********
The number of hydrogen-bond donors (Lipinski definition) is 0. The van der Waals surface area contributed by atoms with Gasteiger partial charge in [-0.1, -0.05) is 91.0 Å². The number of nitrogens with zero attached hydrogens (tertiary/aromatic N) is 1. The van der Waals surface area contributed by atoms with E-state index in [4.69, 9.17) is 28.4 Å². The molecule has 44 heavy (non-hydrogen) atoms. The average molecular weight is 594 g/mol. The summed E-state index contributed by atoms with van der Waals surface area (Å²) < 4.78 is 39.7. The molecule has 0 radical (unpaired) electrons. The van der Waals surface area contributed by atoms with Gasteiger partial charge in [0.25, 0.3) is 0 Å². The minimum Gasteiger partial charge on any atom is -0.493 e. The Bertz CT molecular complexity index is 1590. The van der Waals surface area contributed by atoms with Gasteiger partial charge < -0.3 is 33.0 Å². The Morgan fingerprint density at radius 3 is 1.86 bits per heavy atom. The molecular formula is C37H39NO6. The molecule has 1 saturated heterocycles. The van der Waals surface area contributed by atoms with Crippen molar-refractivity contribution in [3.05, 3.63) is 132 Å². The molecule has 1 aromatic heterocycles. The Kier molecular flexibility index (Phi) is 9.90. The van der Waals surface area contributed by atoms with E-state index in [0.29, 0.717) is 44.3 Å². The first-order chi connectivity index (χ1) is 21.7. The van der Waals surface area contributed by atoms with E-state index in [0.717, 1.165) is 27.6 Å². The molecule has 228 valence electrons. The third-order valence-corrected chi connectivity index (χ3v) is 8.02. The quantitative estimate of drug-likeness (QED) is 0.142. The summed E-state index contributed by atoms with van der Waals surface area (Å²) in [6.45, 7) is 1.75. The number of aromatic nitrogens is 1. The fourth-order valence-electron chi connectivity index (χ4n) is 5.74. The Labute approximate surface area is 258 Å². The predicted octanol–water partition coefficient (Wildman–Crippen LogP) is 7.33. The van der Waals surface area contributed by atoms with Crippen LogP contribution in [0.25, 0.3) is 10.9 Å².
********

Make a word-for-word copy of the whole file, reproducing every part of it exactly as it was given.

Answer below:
The number of hydrogen-bond donors (Lipinski definition) is 0. The van der Waals surface area contributed by atoms with Gasteiger partial charge in [-0.1, -0.05) is 91.0 Å². The number of nitrogens with zero attached hydrogens (tertiary/aromatic N) is 1. The van der Waals surface area contributed by atoms with E-state index in [4.69, 9.17) is 28.4 Å². The molecule has 44 heavy (non-hydrogen) atoms. The average molecular weight is 594 g/mol. The summed E-state index contributed by atoms with van der Waals surface area (Å²) < 4.78 is 39.7. The molecule has 0 radical (unpaired) electrons. The van der Waals surface area contributed by atoms with Gasteiger partial charge in [0.25, 0.3) is 0 Å². The minimum Gasteiger partial charge on any atom is -0.493 e. The Bertz CT molecular complexity index is 1590. The van der Waals surface area contributed by atoms with Gasteiger partial charge < -0.3 is 33.0 Å². The Morgan fingerprint density at radius 3 is 1.86 bits per heavy atom. The molecular formula is C37H39NO6. The molecule has 1 saturated heterocycles. The van der Waals surface area contributed by atoms with Crippen molar-refractivity contribution in [3.05, 3.63) is 132 Å². The molecule has 1 aromatic heterocycles. The Kier molecular flexibility index (Phi) is 9.90. The van der Waals surface area contributed by atoms with E-state index in [0.29, 0.717) is 44.3 Å². The first-order chi connectivity index (χ1) is 21.7. The van der Waals surface area contributed by atoms with E-state index in [0.717, 1.165) is 27.6 Å². The molecule has 228 valence electrons. The third-order valence-corrected chi connectivity index (χ3v) is 8.02. The quantitative estimate of drug-likeness (QED) is 0.142. The summed E-state index contributed by atoms with van der Waals surface area (Å²) in [6.45, 7) is 1.75. The number of aromatic nitrogens is 1. The fourth-order valence-electron chi connectivity index (χ4n) is 5.74. The Labute approximate surface area is 258 Å². The predicted octanol–water partition coefficient (Wildman–Crippen LogP) is 7.33. The van der Waals surface area contributed by atoms with Crippen LogP contribution in [0.25, 0.3) is 10.9 Å².